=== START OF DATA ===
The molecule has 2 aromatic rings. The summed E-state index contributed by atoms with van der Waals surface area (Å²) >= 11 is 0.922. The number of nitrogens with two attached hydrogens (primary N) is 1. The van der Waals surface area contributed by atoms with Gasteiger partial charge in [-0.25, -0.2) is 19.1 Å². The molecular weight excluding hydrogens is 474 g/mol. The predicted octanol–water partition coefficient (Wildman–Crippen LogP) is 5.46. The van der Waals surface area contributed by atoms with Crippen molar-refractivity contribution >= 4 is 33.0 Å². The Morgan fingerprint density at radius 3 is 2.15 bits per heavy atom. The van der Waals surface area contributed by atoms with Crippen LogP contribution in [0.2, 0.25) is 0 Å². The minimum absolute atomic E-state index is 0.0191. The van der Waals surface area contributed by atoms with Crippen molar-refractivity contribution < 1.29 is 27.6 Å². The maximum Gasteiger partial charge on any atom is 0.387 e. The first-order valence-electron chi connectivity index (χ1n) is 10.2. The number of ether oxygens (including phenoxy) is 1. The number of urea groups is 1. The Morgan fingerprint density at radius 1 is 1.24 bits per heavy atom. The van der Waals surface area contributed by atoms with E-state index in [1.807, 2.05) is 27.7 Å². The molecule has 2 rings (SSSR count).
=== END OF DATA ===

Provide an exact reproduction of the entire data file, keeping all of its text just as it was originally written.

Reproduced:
The molecule has 2 aromatic rings. The summed E-state index contributed by atoms with van der Waals surface area (Å²) >= 11 is 0.922. The number of nitrogens with two attached hydrogens (primary N) is 1. The van der Waals surface area contributed by atoms with Gasteiger partial charge in [-0.25, -0.2) is 19.1 Å². The molecular weight excluding hydrogens is 474 g/mol. The predicted octanol–water partition coefficient (Wildman–Crippen LogP) is 5.46. The van der Waals surface area contributed by atoms with Crippen molar-refractivity contribution >= 4 is 33.0 Å². The Morgan fingerprint density at radius 3 is 2.15 bits per heavy atom. The van der Waals surface area contributed by atoms with Crippen LogP contribution in [0.2, 0.25) is 0 Å². The minimum absolute atomic E-state index is 0.0191. The van der Waals surface area contributed by atoms with Crippen molar-refractivity contribution < 1.29 is 27.6 Å². The maximum Gasteiger partial charge on any atom is 0.387 e. The first-order valence-electron chi connectivity index (χ1n) is 10.2. The number of ether oxygens (including phenoxy) is 1. The number of urea groups is 1. The Morgan fingerprint density at radius 1 is 1.24 bits per heavy atom. The van der Waals surface area contributed by atoms with E-state index in [1.807, 2.05) is 27.7 Å². The molecule has 2 rings (SSSR count).